Monday, July 27, 2009

hasisi park, korea and japan

i have recently been looking more at the photography of hasisi park (thankyou again to nazara for introducing me to her via +). i find it quite thought provoking. her photography is at times confronting, the below is a description from urban outfitters:

'park is often the subject of her own work, and her portraits evoke the highs, lows and loneliness of someone who lives in her own world. her work is beautiful and occasionally unsettling.'

the above photo is from her project series called
the family:

'my cousins are japanese, but we are korean. during colonial times and right before the korean war my grand-uncle went to japan with my grandfather, but my grandfather came back and he didn't. 2 sons and a daughter and wealth, he became very rich in japan. i'd been to japan quite a few times before this trip but this time was very special becasue i had a mission to see whole family, get along with them and keep the connection between japan and korea as well as the family and family.'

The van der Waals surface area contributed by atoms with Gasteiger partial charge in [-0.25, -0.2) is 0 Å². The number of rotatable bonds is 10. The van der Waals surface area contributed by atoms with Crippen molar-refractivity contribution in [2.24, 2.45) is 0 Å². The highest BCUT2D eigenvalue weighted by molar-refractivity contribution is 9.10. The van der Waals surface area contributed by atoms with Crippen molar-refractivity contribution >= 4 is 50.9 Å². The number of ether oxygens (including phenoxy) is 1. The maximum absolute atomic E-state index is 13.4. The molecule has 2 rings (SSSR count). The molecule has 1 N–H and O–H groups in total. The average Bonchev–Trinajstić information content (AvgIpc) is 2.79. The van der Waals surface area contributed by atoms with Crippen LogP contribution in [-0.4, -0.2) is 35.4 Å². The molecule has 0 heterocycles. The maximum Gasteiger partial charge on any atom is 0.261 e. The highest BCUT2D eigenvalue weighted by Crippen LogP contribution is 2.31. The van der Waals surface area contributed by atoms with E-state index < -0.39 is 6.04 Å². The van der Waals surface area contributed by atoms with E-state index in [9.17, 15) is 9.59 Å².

looking at hasisi park's story through photographs i am reminded that when living in japan i began to see the complex connected history of japan and korea reverberate in both contemporary societies. an echo through generations. it is one area (along with
burakumin and the relationship between china and japan) where i began to question my understanding of japan. i tried to view contemporary japanese society not only from my western gaijin point of view, but to also attempt to see it through the eyes of people whose country or background sometimes has a marked impact on the way they live with, and in, japan.

these photos are maybe a more personal document and discovery of what is family and place, but i guess that is one nice thing about art, photography, it leads you to places...the above and below photos are from the family project. others are from hasisi park's general portfolio.


  1. what an interesting photographer! and to know about her family, the complex reality of japan and korea relationship (which I only got to realise quite recently, i mean the actual reality), does make me think a lot.
    Great post! thank you.

  2. I remember stumbling by her flickr before. Her work is wonderful, very emotional and personal.

  3. hi hiki and windydays! she is very interesting, and super emotional...thakns for your comments, i started to think post-post that maybe this blog is not the best place for my musing son this kind of thing...but i do like how her photos make connections in my mind...

  4. i've been enjoying her photography also on flickr recently. she has a real flare for portraiture.